CANNABIS CULTURE – And they aren’t the only ones unlocking the miracles and mysteries of industrial hemp.
“It’s the music that makes me happy. The songs. The source,” said John Grado, creator of the world’s first hemp wood headphones. “I like to work. I like what I do.”
John, the owner of Brooklyn-based Grado Labs was a child of the 60’s, and says he was intrigued by the story of hemp, and genuinely curious about how it would sound. “We’d feel bad if we never tried it but then we did, and my God it turned out really good.”
Wood has always played a part in the creation of instrumental sound, ranging from Steinway Pianos to Martin Guitars. The first pair of Grado wooden headphones were made from mahogany, but since then they have used anything from whiskey barrels to fallen trees in Brooklyn.
About two years ago, John and his sons thought about giving hemp wood a try and were pleasantly surprised by the outcome. They sourced it from Kentucky-based HempWood, the world’s first producer of hemp wood.
“We kind of look at each headphone as a recipe,” says John. Like all expert chefs, John knows experimentation is crucial to growth. Even the glue they use to bond together the headphones has been experimented with to create the best sound.
For three generations Grado Labs has been hand-building headphones and phono cartridges. The company was started in 1953, by John’s uncle, Joseph, after hand-built cartridge production exceeded the available space on his kitchen table.
At the age of 12, John became Joseph’s apprentice and was trained in electrical engineering and the world of sound, “I don’t know if I have golden ears, but my uncle taught me how to listen.”
Inside Grado Labs – Photo courtesy Grado
Joseph retired in the early 90’s, and that was when John took over the business and began building headphones. At that time, most headphones were made from plastic and metal. In 1994, John woke up in the middle of the night and thought he should try experimenting with wood.
John explains that everything has a resonant frequency, the natural vibration of an object. Sound is the harmony of all these natural vibrations interacting. “I call ourselves experts at controlling, and damping, and getting different resonant frequencies to work together instead of working against each other.”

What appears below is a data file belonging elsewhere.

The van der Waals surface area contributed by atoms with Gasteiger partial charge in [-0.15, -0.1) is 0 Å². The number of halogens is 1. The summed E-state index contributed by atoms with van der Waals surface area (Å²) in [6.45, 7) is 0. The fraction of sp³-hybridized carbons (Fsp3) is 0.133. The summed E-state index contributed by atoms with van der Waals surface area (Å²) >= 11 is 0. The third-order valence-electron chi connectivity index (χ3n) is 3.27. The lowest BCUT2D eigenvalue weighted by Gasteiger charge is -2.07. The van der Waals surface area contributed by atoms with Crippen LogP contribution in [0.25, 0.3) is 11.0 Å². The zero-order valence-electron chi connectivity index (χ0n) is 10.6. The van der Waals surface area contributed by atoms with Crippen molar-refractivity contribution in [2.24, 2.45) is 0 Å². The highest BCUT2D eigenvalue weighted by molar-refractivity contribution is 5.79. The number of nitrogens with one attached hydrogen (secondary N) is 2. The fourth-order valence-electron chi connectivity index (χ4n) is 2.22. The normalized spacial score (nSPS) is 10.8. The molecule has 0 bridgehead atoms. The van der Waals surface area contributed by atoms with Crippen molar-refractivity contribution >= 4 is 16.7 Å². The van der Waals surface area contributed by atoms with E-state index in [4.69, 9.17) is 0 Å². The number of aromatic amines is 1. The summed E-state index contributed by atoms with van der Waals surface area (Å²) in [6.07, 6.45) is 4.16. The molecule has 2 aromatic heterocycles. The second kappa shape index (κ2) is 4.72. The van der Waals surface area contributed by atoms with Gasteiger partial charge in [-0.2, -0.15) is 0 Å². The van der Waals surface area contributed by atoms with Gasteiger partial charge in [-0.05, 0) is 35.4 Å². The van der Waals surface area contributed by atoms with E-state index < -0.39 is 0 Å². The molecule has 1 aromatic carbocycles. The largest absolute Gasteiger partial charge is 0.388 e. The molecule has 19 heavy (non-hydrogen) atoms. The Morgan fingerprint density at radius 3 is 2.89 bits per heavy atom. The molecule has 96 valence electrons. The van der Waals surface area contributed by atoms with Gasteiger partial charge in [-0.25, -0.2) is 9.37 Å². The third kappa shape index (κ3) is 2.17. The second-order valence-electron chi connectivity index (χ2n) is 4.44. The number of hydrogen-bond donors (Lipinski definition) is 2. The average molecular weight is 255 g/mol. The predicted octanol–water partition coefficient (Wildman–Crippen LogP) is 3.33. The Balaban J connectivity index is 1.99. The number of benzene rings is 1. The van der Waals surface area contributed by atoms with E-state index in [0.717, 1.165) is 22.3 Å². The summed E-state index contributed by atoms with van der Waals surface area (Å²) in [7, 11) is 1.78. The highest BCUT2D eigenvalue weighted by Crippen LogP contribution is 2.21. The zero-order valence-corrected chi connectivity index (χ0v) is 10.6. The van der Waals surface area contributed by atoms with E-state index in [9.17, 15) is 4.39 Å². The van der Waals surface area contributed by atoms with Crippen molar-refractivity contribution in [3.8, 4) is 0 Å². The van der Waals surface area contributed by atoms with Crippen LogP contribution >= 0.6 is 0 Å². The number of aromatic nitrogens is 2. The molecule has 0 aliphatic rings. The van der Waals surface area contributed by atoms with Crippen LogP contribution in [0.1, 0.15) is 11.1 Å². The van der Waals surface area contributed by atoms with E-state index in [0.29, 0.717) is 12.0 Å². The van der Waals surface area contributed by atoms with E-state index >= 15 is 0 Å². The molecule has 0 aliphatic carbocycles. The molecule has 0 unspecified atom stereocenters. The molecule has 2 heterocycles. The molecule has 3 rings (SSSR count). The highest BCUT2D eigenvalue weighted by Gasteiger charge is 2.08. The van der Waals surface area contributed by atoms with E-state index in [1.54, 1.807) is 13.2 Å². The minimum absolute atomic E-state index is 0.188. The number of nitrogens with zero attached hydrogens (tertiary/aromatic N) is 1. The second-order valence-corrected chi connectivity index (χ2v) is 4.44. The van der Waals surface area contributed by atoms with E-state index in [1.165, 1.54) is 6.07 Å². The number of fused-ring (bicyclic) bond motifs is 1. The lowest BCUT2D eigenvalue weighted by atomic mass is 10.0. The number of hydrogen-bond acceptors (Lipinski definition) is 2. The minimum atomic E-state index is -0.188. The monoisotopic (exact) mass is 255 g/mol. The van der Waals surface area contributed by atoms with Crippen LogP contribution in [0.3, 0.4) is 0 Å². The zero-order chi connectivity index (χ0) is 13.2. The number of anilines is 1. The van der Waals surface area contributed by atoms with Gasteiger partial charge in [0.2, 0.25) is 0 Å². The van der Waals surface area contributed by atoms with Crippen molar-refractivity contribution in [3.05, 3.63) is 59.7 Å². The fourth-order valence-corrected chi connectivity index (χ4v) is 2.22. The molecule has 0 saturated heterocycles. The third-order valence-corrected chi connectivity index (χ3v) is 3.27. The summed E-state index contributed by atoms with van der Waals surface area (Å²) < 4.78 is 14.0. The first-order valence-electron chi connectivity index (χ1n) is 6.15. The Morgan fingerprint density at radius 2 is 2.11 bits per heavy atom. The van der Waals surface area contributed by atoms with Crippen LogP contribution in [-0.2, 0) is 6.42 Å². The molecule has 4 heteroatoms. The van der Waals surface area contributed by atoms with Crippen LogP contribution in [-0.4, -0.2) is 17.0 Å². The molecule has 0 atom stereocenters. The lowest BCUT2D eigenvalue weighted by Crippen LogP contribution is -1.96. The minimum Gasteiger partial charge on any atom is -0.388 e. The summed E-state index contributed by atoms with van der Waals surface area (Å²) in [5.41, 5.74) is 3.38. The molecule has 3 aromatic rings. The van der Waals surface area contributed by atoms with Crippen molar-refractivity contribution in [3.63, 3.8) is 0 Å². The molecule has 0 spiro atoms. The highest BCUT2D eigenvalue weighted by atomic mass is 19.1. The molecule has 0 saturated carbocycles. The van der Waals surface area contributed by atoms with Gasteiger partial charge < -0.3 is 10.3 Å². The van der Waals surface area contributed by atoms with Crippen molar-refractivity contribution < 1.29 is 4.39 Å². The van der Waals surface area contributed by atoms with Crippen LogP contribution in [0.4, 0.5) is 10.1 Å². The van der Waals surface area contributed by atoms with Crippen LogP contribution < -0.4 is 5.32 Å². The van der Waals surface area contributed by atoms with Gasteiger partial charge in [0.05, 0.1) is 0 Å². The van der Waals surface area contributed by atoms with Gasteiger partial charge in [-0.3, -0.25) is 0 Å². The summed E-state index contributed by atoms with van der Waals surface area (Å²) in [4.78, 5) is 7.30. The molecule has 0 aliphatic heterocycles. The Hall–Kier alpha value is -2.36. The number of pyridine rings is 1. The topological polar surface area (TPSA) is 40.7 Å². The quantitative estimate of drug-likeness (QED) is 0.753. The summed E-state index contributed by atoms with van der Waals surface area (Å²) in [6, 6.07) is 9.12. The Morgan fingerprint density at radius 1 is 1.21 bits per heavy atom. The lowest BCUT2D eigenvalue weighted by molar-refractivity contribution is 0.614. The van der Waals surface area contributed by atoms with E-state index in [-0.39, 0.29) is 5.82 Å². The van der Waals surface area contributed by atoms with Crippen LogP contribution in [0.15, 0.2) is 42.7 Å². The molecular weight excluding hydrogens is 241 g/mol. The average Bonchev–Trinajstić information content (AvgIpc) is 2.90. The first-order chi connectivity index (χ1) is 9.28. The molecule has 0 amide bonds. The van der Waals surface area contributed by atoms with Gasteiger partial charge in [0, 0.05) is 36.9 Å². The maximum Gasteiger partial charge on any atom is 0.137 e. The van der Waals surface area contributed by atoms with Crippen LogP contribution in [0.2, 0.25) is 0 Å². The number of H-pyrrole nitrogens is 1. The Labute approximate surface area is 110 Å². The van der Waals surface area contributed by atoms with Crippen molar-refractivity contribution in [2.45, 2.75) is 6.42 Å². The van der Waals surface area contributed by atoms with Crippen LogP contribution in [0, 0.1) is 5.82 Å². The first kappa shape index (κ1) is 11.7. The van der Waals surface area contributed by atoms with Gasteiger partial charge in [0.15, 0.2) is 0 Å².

The Grado family are always looking for ways to improve the “Grado Sound,” and will take time to make even the smallest tweaks for quality. A height rod is used to adjust how the headphones fit on a person’s head, and a few years ago, John and his sons shortened it by just a quarter of an inch, because they thought it made a difference in the sound. “It wasn’t night and day, but we thought it was significant enough to shorten it for the overall recipe.”
To test his products, John listens to three 15-second cuts, by Aretha Franklin, Duke Ellington, and Eric Clapton. “I like this inner detail where you listen, and you can almost walk around the musicians. It’s really something, but you know, you have to listen.”
“They sound fantastic,” says HempWood owner Greg Wilson, when referring to Grado’s hemp headphones. “There’s something about the acoustics of hemp wood.”
John says it has to do with the density of hemp wood that provides stability to the headphones.
Wilson says that the high density makes hemp wood versatile for other artisanal crafts like game calls for hunting duck, elk, or turkey.
Wilson experimented with hemp wood a little in some of the nanotech labs he used to work in, “It was kind of just the natural new building material that fit into the algorithm we used for bamboo, and for eucalyptus, and for recycled woods.”